Reflections on Life, Death, and the Constitution

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University Press of Kentucky, Jun 17, 2009 - Law - 312 pages
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The role of law in government has been increasingly scrutinized as courts struggle with controversial topics such as assisted suicide, euthanasia, abortion, capital punishment, and torture. Reflections on Life, Death, and the Constitution explores such issues by using classical standards of morality as a starting point for understanding them. Drawing on works of literature and philosophy, and on U.S. Supreme Court decisions, George Anastaplo examines the intimate relationship between human nature and constitutional law.


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8 Nancy Cruzan and The Right to Die
9 Washington v Glucksberg 1997 and Assisted Suicide
10 The Legislation of Morality and the Problem of Pain
11 Evolution and the Law
12 Life and Death in Abraham Lincolns Gettysburg Address
13 The Unseemly Fearfulness of Our Time
Appendix A
Appendix B

7 Time and the Constitution
8 Fyodor Dostoyevsky and the Modern Project
9 Public Health and Private Consciences
10 The Flag Salute Cases 1940 1943
11 Conscientious Objectors and Military Conscription
12 Obliteration Bombing Civilian Casualties and the Laws of War
13 Do All Somehow Aim at the Good?
Part Two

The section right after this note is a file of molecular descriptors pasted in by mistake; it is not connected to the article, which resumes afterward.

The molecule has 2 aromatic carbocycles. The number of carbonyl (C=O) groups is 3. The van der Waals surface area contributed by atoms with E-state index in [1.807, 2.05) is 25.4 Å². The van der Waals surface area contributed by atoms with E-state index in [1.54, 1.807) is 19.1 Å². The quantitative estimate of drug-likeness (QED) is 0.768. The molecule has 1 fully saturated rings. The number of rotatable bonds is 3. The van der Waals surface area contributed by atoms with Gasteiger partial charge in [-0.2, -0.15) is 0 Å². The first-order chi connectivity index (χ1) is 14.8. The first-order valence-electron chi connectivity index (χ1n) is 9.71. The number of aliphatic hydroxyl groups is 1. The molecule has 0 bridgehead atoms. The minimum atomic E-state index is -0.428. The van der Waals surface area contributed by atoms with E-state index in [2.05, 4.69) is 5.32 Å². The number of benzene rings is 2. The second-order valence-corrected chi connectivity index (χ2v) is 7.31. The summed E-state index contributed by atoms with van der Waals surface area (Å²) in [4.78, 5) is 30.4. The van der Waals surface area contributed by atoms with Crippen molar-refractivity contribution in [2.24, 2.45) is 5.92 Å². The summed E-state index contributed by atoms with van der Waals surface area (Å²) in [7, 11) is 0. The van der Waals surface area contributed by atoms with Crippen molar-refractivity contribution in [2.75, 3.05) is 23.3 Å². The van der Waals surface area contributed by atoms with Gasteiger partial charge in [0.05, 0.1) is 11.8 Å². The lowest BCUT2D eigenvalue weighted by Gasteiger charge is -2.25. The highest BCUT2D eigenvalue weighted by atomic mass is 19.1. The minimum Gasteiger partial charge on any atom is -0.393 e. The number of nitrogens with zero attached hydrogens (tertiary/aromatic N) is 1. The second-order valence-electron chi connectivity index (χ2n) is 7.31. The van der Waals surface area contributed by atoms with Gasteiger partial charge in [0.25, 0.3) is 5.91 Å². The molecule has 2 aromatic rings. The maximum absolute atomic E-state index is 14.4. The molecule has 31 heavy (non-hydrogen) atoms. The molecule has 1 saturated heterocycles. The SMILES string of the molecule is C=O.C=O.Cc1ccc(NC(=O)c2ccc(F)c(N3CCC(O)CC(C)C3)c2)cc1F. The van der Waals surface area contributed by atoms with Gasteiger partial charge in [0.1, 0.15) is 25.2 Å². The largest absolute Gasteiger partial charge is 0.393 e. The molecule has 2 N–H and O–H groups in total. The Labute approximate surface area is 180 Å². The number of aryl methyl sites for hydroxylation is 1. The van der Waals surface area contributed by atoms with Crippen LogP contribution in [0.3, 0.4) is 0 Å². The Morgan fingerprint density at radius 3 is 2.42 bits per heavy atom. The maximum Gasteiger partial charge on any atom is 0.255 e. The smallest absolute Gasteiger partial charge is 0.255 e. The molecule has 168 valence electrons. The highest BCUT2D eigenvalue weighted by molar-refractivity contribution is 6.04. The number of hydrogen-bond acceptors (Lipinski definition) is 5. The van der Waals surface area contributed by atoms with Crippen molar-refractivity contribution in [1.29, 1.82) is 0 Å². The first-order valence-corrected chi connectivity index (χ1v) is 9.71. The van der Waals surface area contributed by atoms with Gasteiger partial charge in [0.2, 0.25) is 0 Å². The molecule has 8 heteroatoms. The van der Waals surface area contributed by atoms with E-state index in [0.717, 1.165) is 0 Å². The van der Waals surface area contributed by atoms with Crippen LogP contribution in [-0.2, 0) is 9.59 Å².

1 Shakespeares Hamlet and the Elusiveness of the Good
2 Unconventional Religious Duties and the Good Life
3 Griswold v Connecticut 1965 and the Prevention of Conception
4 Roe v Wade 1973 and the Law of Abortion
5 Planned Parenthood v Casey 1992 and the Persistence of the Abortion Issue
6 Capital Punishment and the United States Supreme Court
7 Capital Punishment Reconsidered
Appendix C
Appendix D
Appendix E
Ye Need Not Fear the Grave?
Does Conscience Make Cowards of Us All?
Appendix F
Appendix G
Appendix H
Appendix I
Appendix J
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About the Author

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About the author (2009)

George Anastaplo is professor of law at Loyola School of Law and lecturer in liberal arts at the University of Chicago. He is the author of numerous books, including Reflections on Constitutional Law and Reflections on Freedom of Speech and the First Amendment.

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